Had he not owned up to where his loyalties lied, that’d be different, but he planted his flag for storytelling and didn’t try to tell anyone it was the truth.

  6. 6. Alayne

    I’ve read The Accidental Billionaires, and the dumped-by-girlfriend incident isn’t in it.

    Both the movie & the book get certain things very right — particularly the class system in the U.S. and how Harvard in particular is class-ridden. Similarly, both get it right that one of the reasons for going to Harvard is the “friends” and contacts that one makes there (even more than the education) and how that could be rethought into a computer application.

    But the geeky stuff and the urge to make a wonderful program and the personal interaction I don’t think either of them got as well.

    In addition, the main source for the book was Eduardo, so it’s obviously from his viewpoint. Zuckerberg might see it differently.

    I enjoyed both as stories, but they were lightweight. I really think that the definitive story about Facebook is yet to be written.

  7. 7. Stevie Carroll

    Personally, I think a story in which the central geek had a steady girlfriend (or partner of any sort) throughout the creation of their greatest success would be fascinating. I like the idea of someone being driven and also managing to have a life outside that.

  8. 8. Tim of Angle

    I wish people would learn how to use the word ‘privileged’ properly. Mark Zuckerberg isn’t ‘privileged’ at all; he worked hard for what he’s got, and produced a product that people are willing to give him plenty of money for. Contrast Al Gore, a Senator’s son who has gotten a free ride pretty much all of his life. Words have meanings. Let’s use them correctly.

  9. 9. cead

    Thank you for this.

    I didn’t see the film, because fictionalised accounts of still-living people really make me uncomfortable; and what you say here is part of why this is so. I understand that liberties may be taken with accounts of historical events, but when the people involved are still alive, and fake versions of their lives – which they themselves never authorised – are projected to the masses, this strikes me as unconscionable. Actually, even if all the facts are technically correct, the interpretation given them by those in charge of the creative project may still distort them beyond recognition. I couldn’t sit through The Queen for the same reason.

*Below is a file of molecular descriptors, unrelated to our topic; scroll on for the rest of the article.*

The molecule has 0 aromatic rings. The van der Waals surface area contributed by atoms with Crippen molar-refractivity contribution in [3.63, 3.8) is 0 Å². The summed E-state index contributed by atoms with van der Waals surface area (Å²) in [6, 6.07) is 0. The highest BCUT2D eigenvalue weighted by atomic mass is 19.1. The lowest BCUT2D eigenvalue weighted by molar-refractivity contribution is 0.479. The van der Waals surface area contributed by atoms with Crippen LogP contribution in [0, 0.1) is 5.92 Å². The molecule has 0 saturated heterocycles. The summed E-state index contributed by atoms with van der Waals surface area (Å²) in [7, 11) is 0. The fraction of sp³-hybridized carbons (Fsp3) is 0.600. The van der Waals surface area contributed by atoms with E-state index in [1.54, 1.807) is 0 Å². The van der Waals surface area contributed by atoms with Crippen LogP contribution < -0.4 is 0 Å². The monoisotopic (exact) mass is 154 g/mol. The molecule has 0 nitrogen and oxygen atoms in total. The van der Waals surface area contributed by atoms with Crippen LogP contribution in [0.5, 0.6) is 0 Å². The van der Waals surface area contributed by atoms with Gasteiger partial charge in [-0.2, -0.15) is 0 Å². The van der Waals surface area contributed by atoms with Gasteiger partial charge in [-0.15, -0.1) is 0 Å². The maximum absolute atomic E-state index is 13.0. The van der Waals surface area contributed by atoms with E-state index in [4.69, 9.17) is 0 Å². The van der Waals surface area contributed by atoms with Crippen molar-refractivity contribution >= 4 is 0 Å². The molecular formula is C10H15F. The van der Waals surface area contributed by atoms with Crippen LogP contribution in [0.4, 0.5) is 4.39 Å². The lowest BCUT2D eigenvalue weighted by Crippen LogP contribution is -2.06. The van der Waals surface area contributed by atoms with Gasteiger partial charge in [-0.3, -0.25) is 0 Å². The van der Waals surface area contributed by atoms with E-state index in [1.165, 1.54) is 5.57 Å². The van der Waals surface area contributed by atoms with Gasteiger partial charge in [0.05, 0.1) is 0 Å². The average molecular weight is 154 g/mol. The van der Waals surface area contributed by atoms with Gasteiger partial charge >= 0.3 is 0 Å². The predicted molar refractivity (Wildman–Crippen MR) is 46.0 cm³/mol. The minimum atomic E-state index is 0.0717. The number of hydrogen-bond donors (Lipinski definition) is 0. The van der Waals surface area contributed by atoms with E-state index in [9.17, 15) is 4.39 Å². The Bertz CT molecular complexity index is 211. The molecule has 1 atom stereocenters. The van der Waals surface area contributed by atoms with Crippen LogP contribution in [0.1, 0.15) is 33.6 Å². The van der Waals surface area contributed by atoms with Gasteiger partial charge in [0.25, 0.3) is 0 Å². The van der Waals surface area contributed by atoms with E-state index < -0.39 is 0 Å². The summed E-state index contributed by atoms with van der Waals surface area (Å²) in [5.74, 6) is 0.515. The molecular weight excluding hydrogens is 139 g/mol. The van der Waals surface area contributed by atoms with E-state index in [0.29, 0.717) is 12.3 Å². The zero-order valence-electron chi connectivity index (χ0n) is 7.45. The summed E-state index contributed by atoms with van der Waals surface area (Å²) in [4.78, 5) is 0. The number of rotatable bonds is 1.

10. 10. Tom Galloway

    From what I’ve been told by first- and second-hand sources, Mezrich’s previous claim to fame books about the MIT Blackjack Team contained substantially more fiction than one expects from non-fiction books.

  11. 11. Elias McClellan

    Spielburg’s “Munich,” (which factually is a cartoon but as a film) is spectacularly entertaining. By contrast, Clooney’s “Good Night and Good Luck,” was pitch perfect– and no one cared or went to see it. “Gettysburg,” hewn closely to the book, which sucked out loud. The film is riddled with inaccuracies but both critics and CW buffs love it for the engaging story. I kinda have to go with Sorkin on this one.

  12. 12. Colleen

    I understand the need to tell a good story, I really, really do. Which is why, when you’re working with historical fiction, you file all the serial numbers off. I mean, it really shouldn’t be a stretch to come up with your own story about a young man who created a brilliant (if deeply flawed) way of communicating.

    But when you attach real people and real names to it, that’s not a good story – that’s shockingly close to libel. Let’s say you wanted to write a story about a young woman who moved to the big city and divorced her husband for a man in the limelight. Then you attach my name to it. (Gah!)

    The kernel of truth is there: I moved, and I’m divorced. But suddenly you have people relating to me as if this story is truth, and that’s innappropriate.

    So great, tell me a good story. Tell me a great story that has a wink and a nod to its source material. But don’t tell me that story IS its source material.

  13. 13. Ide Cyan

    The Good Wife episode “Net Worth” was a fun take on the issues surrounding Aaron Sorkin, Mark Zuckerberg, The Social Network and the accuracy thereof.

Author Information

Marie Brennan

Marie Brennan is the author of more than forty short stories and seven novels, the most recent of which is the urban fantasy Lies and Prophecy. Visit site.